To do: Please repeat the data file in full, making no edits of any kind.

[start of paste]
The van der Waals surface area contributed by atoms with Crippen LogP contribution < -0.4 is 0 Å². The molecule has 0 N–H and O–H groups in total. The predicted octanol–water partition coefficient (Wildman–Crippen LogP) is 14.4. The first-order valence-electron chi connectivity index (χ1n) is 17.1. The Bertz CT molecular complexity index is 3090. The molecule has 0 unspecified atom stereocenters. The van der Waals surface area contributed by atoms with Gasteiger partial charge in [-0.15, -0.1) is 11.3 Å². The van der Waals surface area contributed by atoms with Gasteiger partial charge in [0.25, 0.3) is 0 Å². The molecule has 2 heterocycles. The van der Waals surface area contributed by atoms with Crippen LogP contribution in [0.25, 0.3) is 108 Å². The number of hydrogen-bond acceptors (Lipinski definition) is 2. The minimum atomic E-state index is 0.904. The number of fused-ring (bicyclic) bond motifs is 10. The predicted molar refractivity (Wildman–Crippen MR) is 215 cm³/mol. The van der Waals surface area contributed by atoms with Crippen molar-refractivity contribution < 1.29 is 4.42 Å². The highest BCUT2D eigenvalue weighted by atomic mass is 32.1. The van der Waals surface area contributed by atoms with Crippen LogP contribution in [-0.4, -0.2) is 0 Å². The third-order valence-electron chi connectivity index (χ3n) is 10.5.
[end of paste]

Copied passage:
The van der Waals surface area contributed by atoms with Crippen LogP contribution < -0.4 is 0 Å². The molecule has 0 N–H and O–H groups in total. The predicted octanol–water partition coefficient (Wildman–Crippen LogP) is 14.4. The first-order valence-electron chi connectivity index (χ1n) is 17.1. The Bertz CT molecular complexity index is 3090. The molecule has 0 unspecified atom stereocenters. The van der Waals surface area contributed by atoms with Gasteiger partial charge in [-0.15, -0.1) is 11.3 Å². The van der Waals surface area contributed by atoms with Gasteiger partial charge in [0.25, 0.3) is 0 Å². The molecule has 2 heterocycles. The van der Waals surface area contributed by atoms with Crippen LogP contribution in [0.25, 0.3) is 108 Å². The number of hydrogen-bond acceptors (Lipinski definition) is 2. The minimum atomic E-state index is 0.904. The number of fused-ring (bicyclic) bond motifs is 10. The predicted molar refractivity (Wildman–Crippen MR) is 215 cm³/mol. The van der Waals surface area contributed by atoms with Crippen molar-refractivity contribution < 1.29 is 4.42 Å². The highest BCUT2D eigenvalue weighted by atomic mass is 32.1. The van der Waals surface area contributed by atoms with Crippen LogP contribution in [-0.4, -0.2) is 0 Å². The third-order valence-electron chi connectivity index (χ3n) is 10.5.